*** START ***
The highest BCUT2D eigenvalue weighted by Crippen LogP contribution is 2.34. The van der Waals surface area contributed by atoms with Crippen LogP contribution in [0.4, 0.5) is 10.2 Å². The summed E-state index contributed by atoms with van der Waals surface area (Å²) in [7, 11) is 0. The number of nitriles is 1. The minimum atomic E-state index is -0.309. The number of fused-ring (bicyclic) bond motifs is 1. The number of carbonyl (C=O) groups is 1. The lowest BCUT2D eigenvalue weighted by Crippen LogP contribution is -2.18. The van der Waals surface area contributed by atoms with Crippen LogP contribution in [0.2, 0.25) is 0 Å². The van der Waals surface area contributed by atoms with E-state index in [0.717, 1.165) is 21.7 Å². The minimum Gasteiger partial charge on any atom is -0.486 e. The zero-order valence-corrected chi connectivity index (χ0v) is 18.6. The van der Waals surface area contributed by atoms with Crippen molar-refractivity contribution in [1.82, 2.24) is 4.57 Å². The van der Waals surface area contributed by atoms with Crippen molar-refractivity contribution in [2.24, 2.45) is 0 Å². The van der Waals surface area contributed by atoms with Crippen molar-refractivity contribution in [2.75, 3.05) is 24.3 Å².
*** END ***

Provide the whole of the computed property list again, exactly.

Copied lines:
The highest BCUT2D eigenvalue weighted by Crippen LogP contribution is 2.34. The van der Waals surface area contributed by atoms with Crippen LogP contribution in [0.4, 0.5) is 10.2 Å². The summed E-state index contributed by atoms with van der Waals surface area (Å²) in [7, 11) is 0. The number of nitriles is 1. The minimum atomic E-state index is -0.309. The number of fused-ring (bicyclic) bond motifs is 1. The number of carbonyl (C=O) groups is 1. The lowest BCUT2D eigenvalue weighted by Crippen LogP contribution is -2.18. The van der Waals surface area contributed by atoms with Crippen LogP contribution in [0.2, 0.25) is 0 Å². The van der Waals surface area contributed by atoms with E-state index in [0.717, 1.165) is 21.7 Å². The minimum Gasteiger partial charge on any atom is -0.486 e. The zero-order valence-corrected chi connectivity index (χ0v) is 18.6. The van der Waals surface area contributed by atoms with Crippen molar-refractivity contribution in [1.82, 2.24) is 4.57 Å². The van der Waals surface area contributed by atoms with Crippen molar-refractivity contribution in [2.24, 2.45) is 0 Å². The van der Waals surface area contributed by atoms with Crippen molar-refractivity contribution in [2.75, 3.05) is 24.3 Å².